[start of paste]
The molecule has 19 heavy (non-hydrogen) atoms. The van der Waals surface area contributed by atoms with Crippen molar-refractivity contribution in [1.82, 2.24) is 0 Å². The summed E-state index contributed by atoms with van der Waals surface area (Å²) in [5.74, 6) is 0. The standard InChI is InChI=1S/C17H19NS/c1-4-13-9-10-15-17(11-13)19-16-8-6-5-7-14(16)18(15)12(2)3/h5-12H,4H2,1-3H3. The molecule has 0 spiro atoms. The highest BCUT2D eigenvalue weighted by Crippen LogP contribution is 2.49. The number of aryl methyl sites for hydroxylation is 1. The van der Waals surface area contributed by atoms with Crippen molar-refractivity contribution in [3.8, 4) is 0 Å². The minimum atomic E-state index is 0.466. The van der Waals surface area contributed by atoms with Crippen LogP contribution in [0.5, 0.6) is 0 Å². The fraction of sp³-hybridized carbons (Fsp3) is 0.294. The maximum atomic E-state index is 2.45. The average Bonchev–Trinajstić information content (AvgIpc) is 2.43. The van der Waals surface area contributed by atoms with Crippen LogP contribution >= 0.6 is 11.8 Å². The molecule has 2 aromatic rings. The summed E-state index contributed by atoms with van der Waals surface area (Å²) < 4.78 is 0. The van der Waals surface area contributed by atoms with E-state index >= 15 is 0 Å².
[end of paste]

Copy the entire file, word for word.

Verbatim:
The molecule has 19 heavy (non-hydrogen) atoms. The van der Waals surface area contributed by atoms with Crippen molar-refractivity contribution in [1.82, 2.24) is 0 Å². The summed E-state index contributed by atoms with van der Waals surface area (Å²) in [5.74, 6) is 0. The standard InChI is InChI=1S/C17H19NS/c1-4-13-9-10-15-17(11-13)19-16-8-6-5-7-14(16)18(15)12(2)3/h5-12H,4H2,1-3H3. The molecule has 0 spiro atoms. The highest BCUT2D eigenvalue weighted by Crippen LogP contribution is 2.49. The number of aryl methyl sites for hydroxylation is 1. The van der Waals surface area contributed by atoms with Crippen molar-refractivity contribution in [3.8, 4) is 0 Å². The minimum atomic E-state index is 0.466. The van der Waals surface area contributed by atoms with Crippen LogP contribution in [0.5, 0.6) is 0 Å². The fraction of sp³-hybridized carbons (Fsp3) is 0.294. The maximum atomic E-state index is 2.45. The average Bonchev–Trinajstić information content (AvgIpc) is 2.43. The van der Waals surface area contributed by atoms with Crippen LogP contribution >= 0.6 is 11.8 Å². The molecule has 2 aromatic rings. The summed E-state index contributed by atoms with van der Waals surface area (Å²) < 4.78 is 0. The van der Waals surface area contributed by atoms with E-state index >= 15 is 0 Å².